There’s a lot of advice out there about email marketing, from myths and best practices to guidance from gurus and case studies with stats that will blow your mind. But is it all trustworthy?
If you’ve become frustrated with your company’s email marketing results, you may be relying too much on outdated, inaccurate, or anecdotal evidence. Here’s the truth about email marketing best practices and some honest advice about what matters most …
It seems like common sense that subscribers on your contact list will get turned off when you send too many emails too often. On the other hand, there are some online marketing experts who say you should email as often as possible until you notice a negative impact on your business.
There is research indicating email frequency is the top reason people unsubscribe from a list. Plus, eConsultancy cites a study from MailChimp, which found engagement drops as email frequency rises. That means emails tend to get less click-throughs the more often they are sent.
Yet, some would argue that if every email makes your company money, you should keep the frequency of your sends high. Alchemy Worx found that both its B2B and B2C clients increased sales when they doubled email frequency.
Determining the frequency of your emails depends on your audience and what type of business you’re running.
Smart email marketers should consider their target audience’s buying cycle as well as their path-to-purchase. An ecommerce store selling smaller items like fashion accessories, vitamins, or beauty products could get away with more frequent emails than a company selling large-ticket items like cars, vacations, or home renovations.
Customers who recently made major purchases may not need to hear from you with great frequency. This is just one excellent reason to segment your list.
Bottom line: Don’t be afraid to email your contacts regularly, but make sure you have something important and relevant to say. Email the right message to specific people at an appropriate time.
BEST DAY AND TIME TO SEND
Is there a certain day of the week that’s best for sending marketing emails? Does a certain time of day lead to better open and click-through rates?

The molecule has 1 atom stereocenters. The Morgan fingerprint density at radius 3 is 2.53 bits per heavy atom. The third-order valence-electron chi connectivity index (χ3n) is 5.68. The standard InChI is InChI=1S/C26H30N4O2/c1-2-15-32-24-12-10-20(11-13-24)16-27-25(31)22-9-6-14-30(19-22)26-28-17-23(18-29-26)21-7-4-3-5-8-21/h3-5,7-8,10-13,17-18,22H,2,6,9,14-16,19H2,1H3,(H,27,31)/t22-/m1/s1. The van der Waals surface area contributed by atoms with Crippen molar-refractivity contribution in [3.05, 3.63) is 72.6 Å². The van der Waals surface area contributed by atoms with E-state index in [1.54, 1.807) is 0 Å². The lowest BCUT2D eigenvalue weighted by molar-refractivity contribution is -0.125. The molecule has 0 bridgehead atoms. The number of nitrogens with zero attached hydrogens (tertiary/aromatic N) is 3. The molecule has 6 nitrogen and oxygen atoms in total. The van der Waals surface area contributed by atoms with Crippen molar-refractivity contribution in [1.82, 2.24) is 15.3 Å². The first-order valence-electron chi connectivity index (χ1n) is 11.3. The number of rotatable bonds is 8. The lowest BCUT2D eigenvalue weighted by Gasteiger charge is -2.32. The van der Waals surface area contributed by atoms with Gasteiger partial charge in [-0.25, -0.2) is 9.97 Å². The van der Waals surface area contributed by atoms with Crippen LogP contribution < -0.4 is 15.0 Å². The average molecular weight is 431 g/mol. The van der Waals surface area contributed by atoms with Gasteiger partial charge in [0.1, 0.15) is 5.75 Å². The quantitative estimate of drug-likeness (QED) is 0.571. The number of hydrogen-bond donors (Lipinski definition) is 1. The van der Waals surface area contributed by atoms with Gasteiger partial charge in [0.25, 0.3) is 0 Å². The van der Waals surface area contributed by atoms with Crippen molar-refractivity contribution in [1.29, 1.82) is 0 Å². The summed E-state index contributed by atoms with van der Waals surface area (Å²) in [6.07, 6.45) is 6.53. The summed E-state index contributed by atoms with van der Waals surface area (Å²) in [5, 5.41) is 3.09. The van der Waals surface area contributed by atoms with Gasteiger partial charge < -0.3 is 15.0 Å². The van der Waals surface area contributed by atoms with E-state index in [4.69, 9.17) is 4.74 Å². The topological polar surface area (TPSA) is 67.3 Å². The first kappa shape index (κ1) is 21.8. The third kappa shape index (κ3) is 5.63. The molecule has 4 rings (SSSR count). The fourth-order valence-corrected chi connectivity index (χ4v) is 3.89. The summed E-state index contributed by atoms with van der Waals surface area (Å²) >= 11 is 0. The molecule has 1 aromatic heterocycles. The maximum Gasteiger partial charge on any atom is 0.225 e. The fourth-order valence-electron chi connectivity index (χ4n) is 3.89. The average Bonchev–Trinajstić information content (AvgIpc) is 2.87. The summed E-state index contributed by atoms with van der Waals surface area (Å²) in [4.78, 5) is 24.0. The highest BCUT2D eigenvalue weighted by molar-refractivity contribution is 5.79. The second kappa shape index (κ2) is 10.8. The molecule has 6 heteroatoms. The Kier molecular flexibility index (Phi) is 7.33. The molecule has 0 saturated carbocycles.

You’ll find many articles naming Tuesday as the best day of the week to send emails. The logic behind the advice is that people are buried in emails on Monday as they start the week, and on Friday, they’re getting into weekend mode.
Perhaps this advice made sense at some point, but it’s now considered somewhat of a myth. In fact, some even call Tuesday the worst day to send email. This could be because so many email marketers are blasting out promotions on that day. So, email inboxes are now flooded on Tuesdays.
Morning used to be considered the best time to send emails because people were sitting at their desks, checking email at the start of the day. However, we’re now living in an “always connected culture.” Smartphones allow people to carry their email inboxes around in their pockets, which means they could be checking messages at any time, and it’s yet another reason to make sure both your email and website are mobile friendly.
Some email marketers have actually found they get the best results on weekends, possibly because there’s less email overload on Saturdays and Sundays, but you won’t find many online marketing experts recommending that tactic.
MailChimp says most people open their emails in the afternoon with 2 pm to 5 pm being the most active time in email, but Experian says to send emails between midnight and 4 am. As you can see … email marketing advice can often be contradictory. Check out what 10 different studies have to say and you’ll see our point.
Bottom line: You should be testing and adjusting your send times based on how your audience responds. There may even be a certain date or time that works best based on your industry.
LONG EMAILS VS. SHORT EMAILS
Should your emails be packed with content including long form copy and multiple images, or are short and sweet emails more effective?
The common assumption is that people are busy, and we’re viewing emails on mobile devices with smaller screens. So, email marketers need to grab attention and communicate a persuasive message quickly. That means using as few words as possible, right?
Maybe not …
Some companies find their long-format emails are the best at converting contacts into customers. They send lengthy sales letters via email that are crafted with direct response copywriting.
What you’re trying to communicate (or sell) to your contacts matters a lot when determining the right length. A single, well-designed graphic with concise copy might be perfect for one email, but a longer letter with no images at all might be better in another situation.